ANACHROPHOBIA by Jonathan Morris
Brilliant title. And the Maigret-alike cover is gorgeous. But we were sadly let down by the rest.
We haven't caught up with Festival of Death yet, but we've heard very good things about it, so we were looking forward to Anachrophobia. But we were disappointed to find a book sadly unoriginal in some areas and just plain wrong-headed in others. It's a high-concept novel that stands or falls on a couple of ideas. If you like 'em, you'll love this book. We didn't.
First if all, using time as a weapon of war is not only unoriginal, it's not even original in Doctor Who. The slowed-down and sped-up time zones are lifted verbatim from The Time Monster, and the idea of sending someone back in time to affect the course of a war is straight from Day Of The Daleks.
Then there's the whole concept of war waged for reasons of economics. This is presented in a breathless, how-could-they-be-so-awful way which naively overlooks the fact that that's exactly what's behind a fair proportion of wars anyway. Gulf War, anyone? Same with the idea that a life has a price. How terrible, what a way to think, etc etc, except that that's what's happening right here and now. They somehow work out the value of one life (in New Zealand, it's apparently a million dollars), then use that figure to make decisions about road improvements and that kind of stuff. So as a metaphor, Morris's war is pretty impotent.
Then there's the basis for the war, which is that war is profitable. Um, no. It's true that war stimulates manufacturing and all, but also costs a bloody fortune to wage. Armaments and troop movements cost money and produce no profit, and most countries end up deeply in the red. Hence the term "war debt". As this concept underpins a large proportion of the book, if you don't buy it you're just going to find the whole thing annoying.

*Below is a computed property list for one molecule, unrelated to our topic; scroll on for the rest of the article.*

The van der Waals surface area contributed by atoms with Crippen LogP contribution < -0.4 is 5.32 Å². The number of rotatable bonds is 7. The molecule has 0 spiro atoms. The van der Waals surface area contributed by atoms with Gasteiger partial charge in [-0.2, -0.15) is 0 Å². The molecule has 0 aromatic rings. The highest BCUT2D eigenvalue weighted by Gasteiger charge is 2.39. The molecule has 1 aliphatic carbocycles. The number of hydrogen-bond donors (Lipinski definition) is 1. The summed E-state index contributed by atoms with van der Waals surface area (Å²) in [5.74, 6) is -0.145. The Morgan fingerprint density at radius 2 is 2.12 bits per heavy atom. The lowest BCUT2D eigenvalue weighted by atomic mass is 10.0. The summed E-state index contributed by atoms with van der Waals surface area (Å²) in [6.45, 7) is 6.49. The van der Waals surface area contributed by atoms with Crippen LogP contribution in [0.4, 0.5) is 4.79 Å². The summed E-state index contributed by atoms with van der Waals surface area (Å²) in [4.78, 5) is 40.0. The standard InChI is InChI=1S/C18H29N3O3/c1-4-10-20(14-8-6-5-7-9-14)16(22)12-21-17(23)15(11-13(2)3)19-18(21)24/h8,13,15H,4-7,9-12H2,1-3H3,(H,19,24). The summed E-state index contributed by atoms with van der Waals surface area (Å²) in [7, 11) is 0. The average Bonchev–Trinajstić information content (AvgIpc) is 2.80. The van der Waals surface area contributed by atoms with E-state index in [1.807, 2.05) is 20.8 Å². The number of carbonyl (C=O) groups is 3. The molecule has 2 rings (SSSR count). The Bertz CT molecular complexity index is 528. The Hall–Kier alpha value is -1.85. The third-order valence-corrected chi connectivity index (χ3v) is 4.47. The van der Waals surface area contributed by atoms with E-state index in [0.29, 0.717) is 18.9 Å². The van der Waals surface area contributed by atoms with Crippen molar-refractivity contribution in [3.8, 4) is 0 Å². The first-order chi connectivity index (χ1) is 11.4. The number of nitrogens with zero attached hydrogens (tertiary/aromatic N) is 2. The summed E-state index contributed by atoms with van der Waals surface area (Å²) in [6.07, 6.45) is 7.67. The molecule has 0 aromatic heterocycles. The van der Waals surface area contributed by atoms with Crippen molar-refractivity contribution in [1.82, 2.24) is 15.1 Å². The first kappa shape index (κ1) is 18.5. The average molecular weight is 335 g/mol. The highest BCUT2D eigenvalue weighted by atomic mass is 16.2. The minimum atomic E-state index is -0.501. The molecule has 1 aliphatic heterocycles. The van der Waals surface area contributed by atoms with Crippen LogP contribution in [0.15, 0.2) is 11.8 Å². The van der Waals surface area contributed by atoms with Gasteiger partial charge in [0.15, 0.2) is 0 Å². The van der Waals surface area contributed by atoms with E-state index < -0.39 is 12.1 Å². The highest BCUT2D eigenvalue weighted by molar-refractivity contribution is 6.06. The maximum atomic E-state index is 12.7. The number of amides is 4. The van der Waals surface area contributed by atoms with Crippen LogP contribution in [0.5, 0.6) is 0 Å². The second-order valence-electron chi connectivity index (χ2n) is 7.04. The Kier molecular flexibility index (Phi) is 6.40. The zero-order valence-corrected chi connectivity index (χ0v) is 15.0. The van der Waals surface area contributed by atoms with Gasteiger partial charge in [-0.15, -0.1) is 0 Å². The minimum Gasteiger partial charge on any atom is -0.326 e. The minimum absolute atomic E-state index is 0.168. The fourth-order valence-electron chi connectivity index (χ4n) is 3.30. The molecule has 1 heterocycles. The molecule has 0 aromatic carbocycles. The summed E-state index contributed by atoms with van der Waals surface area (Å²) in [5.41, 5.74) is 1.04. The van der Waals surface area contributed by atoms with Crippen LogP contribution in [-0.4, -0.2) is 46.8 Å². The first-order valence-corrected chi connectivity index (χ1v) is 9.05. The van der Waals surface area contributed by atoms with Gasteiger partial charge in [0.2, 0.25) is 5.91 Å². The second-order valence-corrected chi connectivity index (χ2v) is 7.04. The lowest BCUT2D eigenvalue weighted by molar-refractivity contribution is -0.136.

Action in the novel is in the main strictly routine. Base under siege, running up and down corridors, supporting characters you can't tell apart. The Maigret cover turns out not to be metaphorical after all, which is again disappointingly obvious, and the life forms it refers to while imaginatively presented never make sufficient sense to really convince. Sapphire and Steel did the concept a lot more effectively.
The TARDIS crew are variable. The Doctor's solution to what's happening at the base struck us as remarkably unDoctorly, but apart from that he's pretty well presented. Anji's good - her relationship with the Doctor is one of the book's highlights - but Fitz often sounds unconvincing.
The twist at the end is genuinely surprising, but only in part, as the character it involves's real nature is immediately obvious from the first appearance. What the character's up to is the surprise, but unfortunately worked to make us feel that everything we'd been through to that point was utterly redundant.
Oh, yeah, and BBC copyediters: the past tense of spin is spun. Not bloody span.
If you've never read or seen any other science fiction or you've never thought much about the nature of war, you'll find this engrossing. If not, skip it.